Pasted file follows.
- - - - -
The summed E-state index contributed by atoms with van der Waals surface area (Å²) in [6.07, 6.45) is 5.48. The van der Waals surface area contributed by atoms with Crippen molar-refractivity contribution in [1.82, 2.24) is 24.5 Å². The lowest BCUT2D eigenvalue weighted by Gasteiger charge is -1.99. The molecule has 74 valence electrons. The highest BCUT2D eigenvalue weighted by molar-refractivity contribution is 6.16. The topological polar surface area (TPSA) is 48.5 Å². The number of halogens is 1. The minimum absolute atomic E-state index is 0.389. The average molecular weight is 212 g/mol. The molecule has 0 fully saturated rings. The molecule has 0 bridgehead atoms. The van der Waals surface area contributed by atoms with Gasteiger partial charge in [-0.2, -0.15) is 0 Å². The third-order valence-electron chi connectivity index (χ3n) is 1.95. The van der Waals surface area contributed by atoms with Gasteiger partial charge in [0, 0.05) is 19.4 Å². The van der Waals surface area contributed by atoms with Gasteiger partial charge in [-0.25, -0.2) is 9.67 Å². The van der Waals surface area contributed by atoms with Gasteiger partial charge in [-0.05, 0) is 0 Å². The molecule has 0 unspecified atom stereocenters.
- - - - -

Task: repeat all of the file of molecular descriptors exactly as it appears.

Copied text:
The summed E-state index contributed by atoms with van der Waals surface area (Å²) in [6.07, 6.45) is 5.48. The van der Waals surface area contributed by atoms with Crippen molar-refractivity contribution in [1.82, 2.24) is 24.5 Å². The lowest BCUT2D eigenvalue weighted by Gasteiger charge is -1.99. The molecule has 74 valence electrons. The highest BCUT2D eigenvalue weighted by molar-refractivity contribution is 6.16. The topological polar surface area (TPSA) is 48.5 Å². The number of halogens is 1. The minimum absolute atomic E-state index is 0.389. The average molecular weight is 212 g/mol. The molecule has 0 fully saturated rings. The molecule has 0 bridgehead atoms. The van der Waals surface area contributed by atoms with Gasteiger partial charge in [-0.2, -0.15) is 0 Å². The third-order valence-electron chi connectivity index (χ3n) is 1.95. The van der Waals surface area contributed by atoms with Gasteiger partial charge in [0, 0.05) is 19.4 Å². The van der Waals surface area contributed by atoms with Gasteiger partial charge in [-0.25, -0.2) is 9.67 Å². The van der Waals surface area contributed by atoms with Gasteiger partial charge in [-0.05, 0) is 0 Å². The molecule has 0 unspecified atom stereocenters.